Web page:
A New Creation in John the Baptist

Guido Reni, St. John the Baptist in the Wildernes

In the Gospel of Saint Luke, we read that Zechariah, the father of John the Baptist and a priest of the Temple, was a righteous man in the eyes of God.  Yet even good people can sometimes get caught up in the ways of the world, thinking as men think, not as God thinks (cf. Matthew 16:21-23).

Zechariah and his wife Elizabeth had been unable to have a child and they were at an advanced age where they had given up hope of having one.  Then one day, when Zechariah was offering incense in the Temple sanctuary, the angel Gabriel was sent to announce to him this good news – they would have a son and “he will be filled with the Holy Spirit even from his mother’s womb, and he will turn many of the children of Israel to the Lord their God. He will go before him in the spirit and power of Elijah” (Luke 1:15-17).

When Gabriel appeared to Mary and announced that she, a virgin, would be the mother of the Lord, she had complete faith in God.  In asking the angel to explain, she merely sought to understand how God’s will might be done in and through her, the handmaid of the Lord (Luke 1:34).  Thus, Elizabeth would subsequently say to her, “Blessed are you who believed” (Luke 1:45).

Zechariah, on the other hand, thinking of Elizabeth’s history of infertility and their old age, essentially doubted God and his plan.  Consequently, the angel told him, “Now you will be speechless and unable to talk until the day these things take place, because you did not believe my words” (Luke 1:20).

The result of Zechariah’s disbelief was an impaired ability to communicate and relate to others.  His tongue would not be loosed until after Elizabeth gave birth to their son and he gave witness of his restored faith, confirming in writing her insistence that the boy be named “John.”  Having brought new life to that which was barren, now God brought a new voice to that which had been silent, just as John would come to be a voice crying out in the wilderness (John 1:23).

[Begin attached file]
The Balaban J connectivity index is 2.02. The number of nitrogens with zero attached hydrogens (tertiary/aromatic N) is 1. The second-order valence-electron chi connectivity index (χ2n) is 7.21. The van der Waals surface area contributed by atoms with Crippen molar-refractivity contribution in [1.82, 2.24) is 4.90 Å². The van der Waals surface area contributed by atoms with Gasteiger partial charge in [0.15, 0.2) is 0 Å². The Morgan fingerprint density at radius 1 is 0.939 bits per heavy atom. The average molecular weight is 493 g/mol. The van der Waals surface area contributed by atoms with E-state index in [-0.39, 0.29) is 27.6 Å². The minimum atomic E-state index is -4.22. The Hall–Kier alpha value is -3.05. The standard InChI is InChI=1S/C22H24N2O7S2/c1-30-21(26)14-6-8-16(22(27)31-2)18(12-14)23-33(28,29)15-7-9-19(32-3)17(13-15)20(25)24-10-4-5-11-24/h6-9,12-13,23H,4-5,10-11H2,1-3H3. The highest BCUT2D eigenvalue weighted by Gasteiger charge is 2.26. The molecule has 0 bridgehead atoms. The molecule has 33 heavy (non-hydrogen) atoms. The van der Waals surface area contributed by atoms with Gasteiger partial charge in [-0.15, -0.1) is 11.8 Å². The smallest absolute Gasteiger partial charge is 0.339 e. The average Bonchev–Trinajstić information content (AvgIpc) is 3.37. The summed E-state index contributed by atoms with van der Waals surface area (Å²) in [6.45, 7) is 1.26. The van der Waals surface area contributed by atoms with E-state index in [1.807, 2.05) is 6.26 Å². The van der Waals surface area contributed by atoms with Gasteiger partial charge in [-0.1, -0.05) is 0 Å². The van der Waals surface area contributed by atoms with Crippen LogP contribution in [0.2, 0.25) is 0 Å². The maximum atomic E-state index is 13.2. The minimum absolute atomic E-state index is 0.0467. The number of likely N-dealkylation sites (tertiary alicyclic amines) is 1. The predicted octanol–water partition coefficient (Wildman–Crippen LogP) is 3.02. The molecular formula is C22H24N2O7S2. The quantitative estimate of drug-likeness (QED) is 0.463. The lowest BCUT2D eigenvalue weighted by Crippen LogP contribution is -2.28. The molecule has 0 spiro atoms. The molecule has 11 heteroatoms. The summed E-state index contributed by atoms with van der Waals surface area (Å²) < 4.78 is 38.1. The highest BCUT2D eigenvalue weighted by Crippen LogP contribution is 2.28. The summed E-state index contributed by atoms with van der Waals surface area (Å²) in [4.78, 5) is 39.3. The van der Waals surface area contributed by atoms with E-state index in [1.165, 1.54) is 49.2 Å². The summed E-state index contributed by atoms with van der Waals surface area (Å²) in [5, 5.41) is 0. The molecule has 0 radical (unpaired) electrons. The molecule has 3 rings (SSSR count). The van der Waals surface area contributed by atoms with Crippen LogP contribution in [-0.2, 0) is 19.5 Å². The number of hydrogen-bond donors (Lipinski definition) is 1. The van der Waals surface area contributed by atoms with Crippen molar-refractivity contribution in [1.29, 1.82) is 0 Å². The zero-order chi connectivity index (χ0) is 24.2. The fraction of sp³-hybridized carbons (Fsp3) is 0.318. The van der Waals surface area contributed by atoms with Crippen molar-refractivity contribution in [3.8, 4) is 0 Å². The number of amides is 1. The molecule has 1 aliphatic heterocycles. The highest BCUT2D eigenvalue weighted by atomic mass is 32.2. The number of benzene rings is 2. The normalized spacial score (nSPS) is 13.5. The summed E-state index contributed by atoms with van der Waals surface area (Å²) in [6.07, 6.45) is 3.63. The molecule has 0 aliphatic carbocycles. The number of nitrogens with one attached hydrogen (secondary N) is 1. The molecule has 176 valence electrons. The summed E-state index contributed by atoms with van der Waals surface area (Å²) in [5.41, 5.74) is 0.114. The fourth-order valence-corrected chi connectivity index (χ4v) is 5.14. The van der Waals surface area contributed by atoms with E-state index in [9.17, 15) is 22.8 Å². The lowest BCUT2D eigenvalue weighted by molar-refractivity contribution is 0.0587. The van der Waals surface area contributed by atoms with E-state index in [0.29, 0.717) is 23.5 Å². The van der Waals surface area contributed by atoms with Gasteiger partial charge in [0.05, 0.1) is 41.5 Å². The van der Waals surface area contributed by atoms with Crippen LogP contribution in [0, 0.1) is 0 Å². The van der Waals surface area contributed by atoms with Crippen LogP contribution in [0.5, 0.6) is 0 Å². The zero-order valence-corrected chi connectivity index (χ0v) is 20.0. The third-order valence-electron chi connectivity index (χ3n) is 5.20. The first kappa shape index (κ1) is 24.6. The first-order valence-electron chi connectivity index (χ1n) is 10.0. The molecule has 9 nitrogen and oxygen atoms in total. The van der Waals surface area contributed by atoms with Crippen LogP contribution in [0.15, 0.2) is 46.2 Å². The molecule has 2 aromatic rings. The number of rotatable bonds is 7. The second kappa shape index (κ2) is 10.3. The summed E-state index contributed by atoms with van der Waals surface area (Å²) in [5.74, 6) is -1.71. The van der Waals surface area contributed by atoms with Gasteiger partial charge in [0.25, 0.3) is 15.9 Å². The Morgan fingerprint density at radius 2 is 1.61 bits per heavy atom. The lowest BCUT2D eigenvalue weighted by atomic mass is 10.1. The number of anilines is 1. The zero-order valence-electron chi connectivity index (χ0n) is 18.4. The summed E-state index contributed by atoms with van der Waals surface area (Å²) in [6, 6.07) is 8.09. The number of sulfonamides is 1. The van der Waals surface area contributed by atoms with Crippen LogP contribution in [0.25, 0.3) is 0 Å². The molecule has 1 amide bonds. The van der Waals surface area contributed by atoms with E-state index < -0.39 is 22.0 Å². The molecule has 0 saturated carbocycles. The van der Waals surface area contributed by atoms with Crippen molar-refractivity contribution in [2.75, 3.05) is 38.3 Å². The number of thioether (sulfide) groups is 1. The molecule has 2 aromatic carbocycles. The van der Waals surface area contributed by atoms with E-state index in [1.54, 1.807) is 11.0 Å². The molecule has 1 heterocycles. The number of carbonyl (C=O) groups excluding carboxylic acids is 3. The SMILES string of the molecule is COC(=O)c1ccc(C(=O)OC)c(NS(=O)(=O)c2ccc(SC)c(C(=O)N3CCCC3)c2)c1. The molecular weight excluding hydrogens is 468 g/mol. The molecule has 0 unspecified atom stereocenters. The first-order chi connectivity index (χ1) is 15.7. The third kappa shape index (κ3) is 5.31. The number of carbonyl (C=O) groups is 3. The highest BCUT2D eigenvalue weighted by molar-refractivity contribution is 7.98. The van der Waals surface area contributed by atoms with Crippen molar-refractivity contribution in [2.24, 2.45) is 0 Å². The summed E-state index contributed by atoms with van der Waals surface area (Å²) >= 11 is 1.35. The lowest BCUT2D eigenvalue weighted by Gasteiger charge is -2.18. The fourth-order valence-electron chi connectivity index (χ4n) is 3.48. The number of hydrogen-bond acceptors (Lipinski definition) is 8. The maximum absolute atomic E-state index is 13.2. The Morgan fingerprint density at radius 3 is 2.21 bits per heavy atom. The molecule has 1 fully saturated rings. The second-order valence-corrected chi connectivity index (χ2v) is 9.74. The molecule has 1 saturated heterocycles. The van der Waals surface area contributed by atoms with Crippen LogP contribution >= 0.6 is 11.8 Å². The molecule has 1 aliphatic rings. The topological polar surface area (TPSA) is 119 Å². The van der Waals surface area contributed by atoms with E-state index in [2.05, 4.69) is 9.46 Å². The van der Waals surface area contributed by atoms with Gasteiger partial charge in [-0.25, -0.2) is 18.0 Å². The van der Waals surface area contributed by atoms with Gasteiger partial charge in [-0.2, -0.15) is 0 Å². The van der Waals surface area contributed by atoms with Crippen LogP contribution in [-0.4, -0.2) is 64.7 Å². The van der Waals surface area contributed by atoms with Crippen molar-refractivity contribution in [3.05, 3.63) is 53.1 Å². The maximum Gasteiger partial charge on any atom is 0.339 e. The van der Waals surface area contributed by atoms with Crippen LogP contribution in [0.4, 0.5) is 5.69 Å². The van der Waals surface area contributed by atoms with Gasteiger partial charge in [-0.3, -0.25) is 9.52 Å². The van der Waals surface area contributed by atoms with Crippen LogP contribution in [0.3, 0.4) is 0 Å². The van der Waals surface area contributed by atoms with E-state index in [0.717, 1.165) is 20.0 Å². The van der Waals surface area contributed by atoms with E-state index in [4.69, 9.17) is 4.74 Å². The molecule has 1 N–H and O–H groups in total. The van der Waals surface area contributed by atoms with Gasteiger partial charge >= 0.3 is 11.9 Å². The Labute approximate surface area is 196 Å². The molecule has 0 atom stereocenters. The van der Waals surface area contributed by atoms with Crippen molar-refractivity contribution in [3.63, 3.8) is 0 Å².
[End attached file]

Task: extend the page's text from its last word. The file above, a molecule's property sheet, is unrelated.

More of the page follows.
Filled with the Holy Spirit, the new father joyously gave thanks with a hymn of praise that the Church has long recited each morning in the Liturgy of the Hours, “Blessed be the Lord, the God of Israel, for he has visited and brought redemption to his people.” Then Zechariah said prophetically, “And you, child, will be called prophet of the Most High, for you will go before the Lord to prepare his ways, to give his people knowledge of salvation through the forgiveness of their sins, because of the tender mercy of our God by which the daybreak from on high will visit us to shine on those who sit in darkness and death’s shadow, to guide our feet into the path of peace” (Luke 1:68, 76-79).

John the Baptist is a bridge of continuity between the Old Testament and the New.  As the Catechism of the Catholic Church teaches, he completes the cycle of prophets begun by Elijah – with the fire of the Spirit dwelling in him, he is “the forerunner of the coming Lord.  In John, the precursor, the Holy Spirit completes the work of ‘[making] ready a people prepared for the Lord’” (CCC 718-19).  With John, the Spirit “begins the restoration to man of ‘the divine likeness,’ prefiguring what he would achieve with and in Christ” (CCC 720), with whom there is a new beginning, a new and everlasting covenant.

As we celebrate today the birth of John – son of Zechariah and Elizabeth, prophet, precursor and baptizer – we celebrate and give thanks to the Lord who makes within us a new creation.  He brings us new life and with his love, we will bear abundant fruit.

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